All of that just makes the film feel cheaper, but it's nice to see in the end credits that the people behind this film acknowledge the superiority of the first. A line reads: "This film would not have been possible without the inspiration from the original motion picture and the work of its talented artists and animators." What they probably found when making this one -- and what we can easily see -- is that while it's easy to copy the recipe, that doesn't always insure a delectable feast. Sometimes the magic comes from the chef's touch, and this film feels more like it was stirred up by the burger flipper at the local fast food joint than someone wanting to make a quality movie. We give "Beauty & The Beast: The Enchanted Christmas" a 4 out of 10.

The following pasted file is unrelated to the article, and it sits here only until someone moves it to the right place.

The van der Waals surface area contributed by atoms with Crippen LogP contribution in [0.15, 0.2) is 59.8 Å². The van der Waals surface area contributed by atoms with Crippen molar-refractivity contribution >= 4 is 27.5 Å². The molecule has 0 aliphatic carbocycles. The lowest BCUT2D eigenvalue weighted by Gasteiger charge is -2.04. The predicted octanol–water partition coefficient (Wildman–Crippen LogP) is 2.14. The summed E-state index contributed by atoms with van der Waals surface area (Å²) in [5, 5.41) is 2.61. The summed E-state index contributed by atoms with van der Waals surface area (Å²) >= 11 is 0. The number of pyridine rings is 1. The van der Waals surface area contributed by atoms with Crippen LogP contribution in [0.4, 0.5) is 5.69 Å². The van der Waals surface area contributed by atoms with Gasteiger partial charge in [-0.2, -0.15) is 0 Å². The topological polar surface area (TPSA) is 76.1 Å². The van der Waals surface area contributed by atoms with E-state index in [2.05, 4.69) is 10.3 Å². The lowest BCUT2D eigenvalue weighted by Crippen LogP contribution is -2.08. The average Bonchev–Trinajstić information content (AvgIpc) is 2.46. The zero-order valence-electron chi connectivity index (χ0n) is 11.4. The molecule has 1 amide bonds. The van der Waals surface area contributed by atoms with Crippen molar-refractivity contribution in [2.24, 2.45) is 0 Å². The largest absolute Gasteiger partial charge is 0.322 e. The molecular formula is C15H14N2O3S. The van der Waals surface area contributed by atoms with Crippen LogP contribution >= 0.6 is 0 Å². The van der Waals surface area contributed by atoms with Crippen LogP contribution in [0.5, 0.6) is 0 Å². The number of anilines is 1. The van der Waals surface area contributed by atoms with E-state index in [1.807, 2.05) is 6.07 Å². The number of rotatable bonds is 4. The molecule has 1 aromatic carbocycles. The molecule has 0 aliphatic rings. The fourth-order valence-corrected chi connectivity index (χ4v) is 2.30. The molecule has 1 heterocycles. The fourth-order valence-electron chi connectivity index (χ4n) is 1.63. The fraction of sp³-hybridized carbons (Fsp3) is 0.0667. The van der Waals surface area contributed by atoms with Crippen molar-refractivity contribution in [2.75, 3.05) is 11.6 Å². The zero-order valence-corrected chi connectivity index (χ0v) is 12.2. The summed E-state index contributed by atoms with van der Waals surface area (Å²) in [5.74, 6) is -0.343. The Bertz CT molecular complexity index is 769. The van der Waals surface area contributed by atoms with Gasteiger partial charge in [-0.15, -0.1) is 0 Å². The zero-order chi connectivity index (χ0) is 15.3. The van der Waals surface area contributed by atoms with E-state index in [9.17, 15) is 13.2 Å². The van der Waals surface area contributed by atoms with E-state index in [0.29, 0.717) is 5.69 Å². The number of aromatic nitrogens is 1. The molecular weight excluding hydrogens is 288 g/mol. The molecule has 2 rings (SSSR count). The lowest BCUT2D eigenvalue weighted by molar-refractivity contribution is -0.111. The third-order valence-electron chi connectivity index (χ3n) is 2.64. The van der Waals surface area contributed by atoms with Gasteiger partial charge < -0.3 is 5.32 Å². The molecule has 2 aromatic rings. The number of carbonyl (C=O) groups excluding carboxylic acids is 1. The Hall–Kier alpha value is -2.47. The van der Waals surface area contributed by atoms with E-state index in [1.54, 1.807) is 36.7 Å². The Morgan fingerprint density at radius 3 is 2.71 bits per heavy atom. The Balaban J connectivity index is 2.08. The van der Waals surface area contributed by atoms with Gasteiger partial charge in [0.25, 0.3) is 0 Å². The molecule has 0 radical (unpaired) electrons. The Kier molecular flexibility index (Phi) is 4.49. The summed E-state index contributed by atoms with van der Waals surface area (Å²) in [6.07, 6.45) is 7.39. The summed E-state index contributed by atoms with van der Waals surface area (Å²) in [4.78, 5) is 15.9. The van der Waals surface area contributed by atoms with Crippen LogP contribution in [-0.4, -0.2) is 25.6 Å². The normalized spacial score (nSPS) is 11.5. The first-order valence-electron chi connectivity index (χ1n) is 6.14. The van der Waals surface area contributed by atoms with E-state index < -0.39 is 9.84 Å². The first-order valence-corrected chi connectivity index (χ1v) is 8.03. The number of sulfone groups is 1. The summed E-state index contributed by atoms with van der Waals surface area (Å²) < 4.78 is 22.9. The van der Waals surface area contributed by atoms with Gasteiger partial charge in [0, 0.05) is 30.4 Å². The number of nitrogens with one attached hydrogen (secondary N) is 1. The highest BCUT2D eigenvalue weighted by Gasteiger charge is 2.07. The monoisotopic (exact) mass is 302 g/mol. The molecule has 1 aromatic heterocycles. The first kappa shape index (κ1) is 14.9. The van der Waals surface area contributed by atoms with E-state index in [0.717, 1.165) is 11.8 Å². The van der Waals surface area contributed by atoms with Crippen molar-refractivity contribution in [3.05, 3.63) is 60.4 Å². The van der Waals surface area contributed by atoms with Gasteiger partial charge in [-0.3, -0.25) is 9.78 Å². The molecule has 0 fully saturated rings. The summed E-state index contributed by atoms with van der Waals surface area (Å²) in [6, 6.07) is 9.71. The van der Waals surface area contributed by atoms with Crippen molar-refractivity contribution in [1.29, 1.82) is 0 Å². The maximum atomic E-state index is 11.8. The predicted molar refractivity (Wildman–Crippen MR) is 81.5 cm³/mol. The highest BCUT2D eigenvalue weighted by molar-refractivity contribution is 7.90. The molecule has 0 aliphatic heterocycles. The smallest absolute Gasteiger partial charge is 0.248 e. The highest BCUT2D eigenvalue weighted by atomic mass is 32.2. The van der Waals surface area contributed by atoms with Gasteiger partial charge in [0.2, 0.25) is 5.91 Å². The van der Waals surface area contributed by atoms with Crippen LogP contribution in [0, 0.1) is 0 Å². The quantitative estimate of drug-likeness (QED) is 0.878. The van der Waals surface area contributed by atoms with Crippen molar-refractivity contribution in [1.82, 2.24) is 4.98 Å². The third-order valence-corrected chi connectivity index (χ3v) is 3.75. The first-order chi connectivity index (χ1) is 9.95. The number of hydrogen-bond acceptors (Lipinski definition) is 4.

If you and/or your kids saw the original "Beauty & The Beast," you've pretty much seen this film. Some of the character's appearances, such as those of the Beast and/or Forte may be unsettling to younger viewers, especially if they didn't see the original. There are also a few scenes that may similarly be a bit frightening for very young viewers. Beyond that and a few bad attitudes, however, the video is rather void of objectionable material. Still, since this release is aimed at very young kids, we suggest that you take a look through the material to make sure it's appropriate for everyone in your family.

  • None.
  • None.
  • Forte wants to maintain the status quo, because by doing so he'll remain as the master's best confidant and friend. Thus, he does everything in his power to ruin Belle and the Beast's growing fondness toward each other.